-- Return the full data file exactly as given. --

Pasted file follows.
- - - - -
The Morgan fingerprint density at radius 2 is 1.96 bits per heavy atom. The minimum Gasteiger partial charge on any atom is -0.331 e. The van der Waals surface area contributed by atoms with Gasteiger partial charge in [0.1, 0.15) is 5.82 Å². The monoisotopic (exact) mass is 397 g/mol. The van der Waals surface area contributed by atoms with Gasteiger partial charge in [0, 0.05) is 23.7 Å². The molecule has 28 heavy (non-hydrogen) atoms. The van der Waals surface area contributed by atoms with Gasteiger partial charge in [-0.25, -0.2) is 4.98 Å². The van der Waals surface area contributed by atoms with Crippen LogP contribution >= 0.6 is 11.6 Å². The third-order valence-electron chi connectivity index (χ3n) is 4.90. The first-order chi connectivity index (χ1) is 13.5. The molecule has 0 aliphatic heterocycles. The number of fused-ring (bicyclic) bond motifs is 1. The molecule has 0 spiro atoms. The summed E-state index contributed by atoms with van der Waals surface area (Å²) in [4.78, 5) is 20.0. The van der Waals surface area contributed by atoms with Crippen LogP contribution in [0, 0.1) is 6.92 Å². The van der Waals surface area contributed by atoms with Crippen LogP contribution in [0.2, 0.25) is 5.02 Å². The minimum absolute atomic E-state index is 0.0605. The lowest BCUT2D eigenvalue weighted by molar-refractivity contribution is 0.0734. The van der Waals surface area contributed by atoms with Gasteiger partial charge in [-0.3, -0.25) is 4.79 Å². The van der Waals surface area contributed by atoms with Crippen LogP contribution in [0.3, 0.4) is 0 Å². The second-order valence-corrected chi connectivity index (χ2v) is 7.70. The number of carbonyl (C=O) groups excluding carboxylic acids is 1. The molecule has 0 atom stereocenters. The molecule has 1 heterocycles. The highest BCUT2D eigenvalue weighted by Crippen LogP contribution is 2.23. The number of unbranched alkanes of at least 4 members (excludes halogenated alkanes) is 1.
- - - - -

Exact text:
The Morgan fingerprint density at radius 2 is 1.96 bits per heavy atom. The minimum Gasteiger partial charge on any atom is -0.331 e. The van der Waals surface area contributed by atoms with Gasteiger partial charge in [0.1, 0.15) is 5.82 Å². The monoisotopic (exact) mass is 397 g/mol. The van der Waals surface area contributed by atoms with Gasteiger partial charge in [0, 0.05) is 23.7 Å². The molecule has 28 heavy (non-hydrogen) atoms. The van der Waals surface area contributed by atoms with Gasteiger partial charge in [-0.25, -0.2) is 4.98 Å². The van der Waals surface area contributed by atoms with Crippen LogP contribution >= 0.6 is 11.6 Å². The third-order valence-electron chi connectivity index (χ3n) is 4.90. The first-order chi connectivity index (χ1) is 13.5. The molecule has 0 aliphatic heterocycles. The number of fused-ring (bicyclic) bond motifs is 1. The molecule has 0 spiro atoms. The summed E-state index contributed by atoms with van der Waals surface area (Å²) in [4.78, 5) is 20.0. The van der Waals surface area contributed by atoms with Crippen LogP contribution in [0, 0.1) is 6.92 Å². The van der Waals surface area contributed by atoms with Crippen LogP contribution in [0.2, 0.25) is 5.02 Å². The minimum absolute atomic E-state index is 0.0605. The lowest BCUT2D eigenvalue weighted by molar-refractivity contribution is 0.0734. The van der Waals surface area contributed by atoms with Gasteiger partial charge in [-0.3, -0.25) is 4.79 Å². The van der Waals surface area contributed by atoms with Crippen LogP contribution in [0.3, 0.4) is 0 Å². The second-order valence-corrected chi connectivity index (χ2v) is 7.70. The number of carbonyl (C=O) groups excluding carboxylic acids is 1. The molecule has 0 atom stereocenters. The molecule has 1 heterocycles. The highest BCUT2D eigenvalue weighted by Crippen LogP contribution is 2.23. The number of unbranched alkanes of at least 4 members (excludes halogenated alkanes) is 1.